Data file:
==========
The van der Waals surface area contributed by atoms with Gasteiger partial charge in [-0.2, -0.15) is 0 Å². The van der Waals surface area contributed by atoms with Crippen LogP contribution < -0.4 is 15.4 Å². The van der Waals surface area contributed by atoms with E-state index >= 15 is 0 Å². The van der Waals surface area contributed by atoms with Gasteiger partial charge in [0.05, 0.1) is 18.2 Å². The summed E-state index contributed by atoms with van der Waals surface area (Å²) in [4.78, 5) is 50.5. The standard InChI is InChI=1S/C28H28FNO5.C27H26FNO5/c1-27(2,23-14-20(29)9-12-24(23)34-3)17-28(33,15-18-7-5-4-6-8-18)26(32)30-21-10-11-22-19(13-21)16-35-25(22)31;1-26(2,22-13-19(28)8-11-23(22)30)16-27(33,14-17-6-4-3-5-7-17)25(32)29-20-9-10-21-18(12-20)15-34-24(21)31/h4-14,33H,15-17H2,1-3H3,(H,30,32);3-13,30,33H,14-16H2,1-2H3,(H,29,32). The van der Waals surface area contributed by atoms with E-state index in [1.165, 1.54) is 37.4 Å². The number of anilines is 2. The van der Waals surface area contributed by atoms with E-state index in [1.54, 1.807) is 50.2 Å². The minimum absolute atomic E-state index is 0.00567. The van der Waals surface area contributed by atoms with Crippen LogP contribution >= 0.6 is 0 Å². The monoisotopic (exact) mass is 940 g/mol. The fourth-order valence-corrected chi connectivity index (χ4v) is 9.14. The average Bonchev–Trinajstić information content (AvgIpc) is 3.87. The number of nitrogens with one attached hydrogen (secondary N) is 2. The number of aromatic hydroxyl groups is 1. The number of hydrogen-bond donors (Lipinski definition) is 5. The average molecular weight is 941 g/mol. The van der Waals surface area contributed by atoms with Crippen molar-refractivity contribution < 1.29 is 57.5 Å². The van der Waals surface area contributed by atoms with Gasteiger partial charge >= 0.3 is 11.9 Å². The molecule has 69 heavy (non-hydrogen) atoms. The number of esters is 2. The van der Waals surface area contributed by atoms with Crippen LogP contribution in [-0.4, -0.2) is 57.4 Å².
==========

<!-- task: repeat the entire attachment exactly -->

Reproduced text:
The van der Waals surface area contributed by atoms with Gasteiger partial charge in [-0.2, -0.15) is 0 Å². The van der Waals surface area contributed by atoms with Crippen LogP contribution < -0.4 is 15.4 Å². The van der Waals surface area contributed by atoms with E-state index >= 15 is 0 Å². The van der Waals surface area contributed by atoms with Gasteiger partial charge in [0.05, 0.1) is 18.2 Å². The summed E-state index contributed by atoms with van der Waals surface area (Å²) in [4.78, 5) is 50.5. The standard InChI is InChI=1S/C28H28FNO5.C27H26FNO5/c1-27(2,23-14-20(29)9-12-24(23)34-3)17-28(33,15-18-7-5-4-6-8-18)26(32)30-21-10-11-22-19(13-21)16-35-25(22)31;1-26(2,22-13-19(28)8-11-23(22)30)16-27(33,14-17-6-4-3-5-7-17)25(32)29-20-9-10-21-18(12-20)15-34-24(21)31/h4-14,33H,15-17H2,1-3H3,(H,30,32);3-13,30,33H,14-16H2,1-2H3,(H,29,32). The van der Waals surface area contributed by atoms with E-state index in [1.165, 1.54) is 37.4 Å². The number of anilines is 2. The van der Waals surface area contributed by atoms with E-state index in [1.54, 1.807) is 50.2 Å². The minimum absolute atomic E-state index is 0.00567. The van der Waals surface area contributed by atoms with Crippen LogP contribution >= 0.6 is 0 Å². The monoisotopic (exact) mass is 940 g/mol. The fourth-order valence-corrected chi connectivity index (χ4v) is 9.14. The average Bonchev–Trinajstić information content (AvgIpc) is 3.87. The number of nitrogens with one attached hydrogen (secondary N) is 2. The number of aromatic hydroxyl groups is 1. The number of hydrogen-bond donors (Lipinski definition) is 5. The average molecular weight is 941 g/mol. The van der Waals surface area contributed by atoms with Crippen molar-refractivity contribution < 1.29 is 57.5 Å². The van der Waals surface area contributed by atoms with Gasteiger partial charge >= 0.3 is 11.9 Å². The molecule has 69 heavy (non-hydrogen) atoms. The number of esters is 2. The van der Waals surface area contributed by atoms with Crippen LogP contribution in [-0.4, -0.2) is 57.4 Å².